Ever since I began cooking, well cooking professionally, I have had an interest in the when and how we began cooking and eating as we do now. Consider the Fork answers some of those questions and does so in a very engaging manner, the author doesn't string out some exhaustive and boring time lines with specific dates and so-called "major events" as the typical history class at school does. Instead, the author simply elaborates on simple items we take for granted such as the fork, and how we as a society evolved from eating with personal knives or daggers that were carried with us everywhere to spoons and eventually to the multi pronged fork as a sort of height of sophistication (although I still prefer fingers myself).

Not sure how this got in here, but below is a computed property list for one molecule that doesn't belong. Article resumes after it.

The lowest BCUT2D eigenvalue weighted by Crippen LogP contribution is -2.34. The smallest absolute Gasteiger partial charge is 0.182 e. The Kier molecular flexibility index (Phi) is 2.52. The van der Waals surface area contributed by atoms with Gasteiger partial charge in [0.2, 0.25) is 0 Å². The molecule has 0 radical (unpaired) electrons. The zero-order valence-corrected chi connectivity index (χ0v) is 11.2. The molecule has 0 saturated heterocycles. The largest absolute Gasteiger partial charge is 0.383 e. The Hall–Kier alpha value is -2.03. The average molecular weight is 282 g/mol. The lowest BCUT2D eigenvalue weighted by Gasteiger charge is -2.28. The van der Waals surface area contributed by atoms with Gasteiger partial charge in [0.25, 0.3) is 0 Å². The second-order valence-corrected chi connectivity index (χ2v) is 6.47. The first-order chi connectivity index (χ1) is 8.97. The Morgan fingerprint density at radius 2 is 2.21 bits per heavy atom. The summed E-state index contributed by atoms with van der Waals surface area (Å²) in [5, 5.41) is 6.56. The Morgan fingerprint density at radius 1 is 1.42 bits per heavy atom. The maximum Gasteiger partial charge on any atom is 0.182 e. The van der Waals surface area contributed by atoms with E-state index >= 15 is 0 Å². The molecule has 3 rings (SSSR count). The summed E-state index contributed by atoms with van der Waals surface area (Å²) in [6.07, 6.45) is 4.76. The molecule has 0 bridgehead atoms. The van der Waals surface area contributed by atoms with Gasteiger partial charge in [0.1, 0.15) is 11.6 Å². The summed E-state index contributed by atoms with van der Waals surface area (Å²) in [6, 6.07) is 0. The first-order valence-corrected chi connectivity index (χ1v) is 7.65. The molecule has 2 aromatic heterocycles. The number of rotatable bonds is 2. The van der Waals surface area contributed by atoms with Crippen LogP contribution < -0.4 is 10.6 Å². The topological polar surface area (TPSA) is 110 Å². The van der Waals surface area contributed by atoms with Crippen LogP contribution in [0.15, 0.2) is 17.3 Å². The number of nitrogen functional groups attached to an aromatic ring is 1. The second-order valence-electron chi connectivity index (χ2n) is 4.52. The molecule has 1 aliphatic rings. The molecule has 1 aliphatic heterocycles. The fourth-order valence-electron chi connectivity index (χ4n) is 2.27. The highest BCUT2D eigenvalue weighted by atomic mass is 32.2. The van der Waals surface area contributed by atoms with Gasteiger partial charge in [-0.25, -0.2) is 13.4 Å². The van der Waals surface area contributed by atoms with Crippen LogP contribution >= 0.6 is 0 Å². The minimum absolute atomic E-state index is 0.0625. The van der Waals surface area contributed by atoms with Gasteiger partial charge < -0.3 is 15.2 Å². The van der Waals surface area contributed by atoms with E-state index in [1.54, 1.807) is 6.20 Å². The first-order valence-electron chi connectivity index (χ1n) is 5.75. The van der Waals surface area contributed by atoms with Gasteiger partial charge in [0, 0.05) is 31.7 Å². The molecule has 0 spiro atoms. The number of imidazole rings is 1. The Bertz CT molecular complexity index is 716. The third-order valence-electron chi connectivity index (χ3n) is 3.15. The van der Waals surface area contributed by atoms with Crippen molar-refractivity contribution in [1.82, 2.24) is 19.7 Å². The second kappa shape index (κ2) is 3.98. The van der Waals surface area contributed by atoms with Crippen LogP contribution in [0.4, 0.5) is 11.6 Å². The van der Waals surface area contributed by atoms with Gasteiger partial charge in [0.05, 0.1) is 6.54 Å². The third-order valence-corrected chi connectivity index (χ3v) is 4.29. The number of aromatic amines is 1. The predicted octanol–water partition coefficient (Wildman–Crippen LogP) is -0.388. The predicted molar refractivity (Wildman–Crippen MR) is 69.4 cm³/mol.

The book covers not just the implements we use for eating but also the apparatus we use for cooking such as the large wood fired spits built into the lower areas in the a wall of castles where men would prepare food wearing little but a loin cloth due to the extreme heat, a stark contrast to the chef coat and pants and necessary rubber gloves of today. Spits would be turned by boys because dogs became smart enough to hide when the turning equipment was brought out. Eventually this form of roasting meats would give way to the wood burning oven then a gas range and even electric ranges (which you couldn't pay me to install in my home). These innovations were a driving force that lead to gas lines and electric infrastructure in every home as we now have.
Consider the Fork doesn't offer any new methods that we should be trying or anything of that nature, the book simply explains how we got to where we are today in terms of cooking food which makes someone like myself both wish for the old days and a more involved and planned out method of cooking but also grateful that if I wish to roast a beast I do not need to find my son and force him to turn a spit in a hot kitchen while I tend to more involved duties.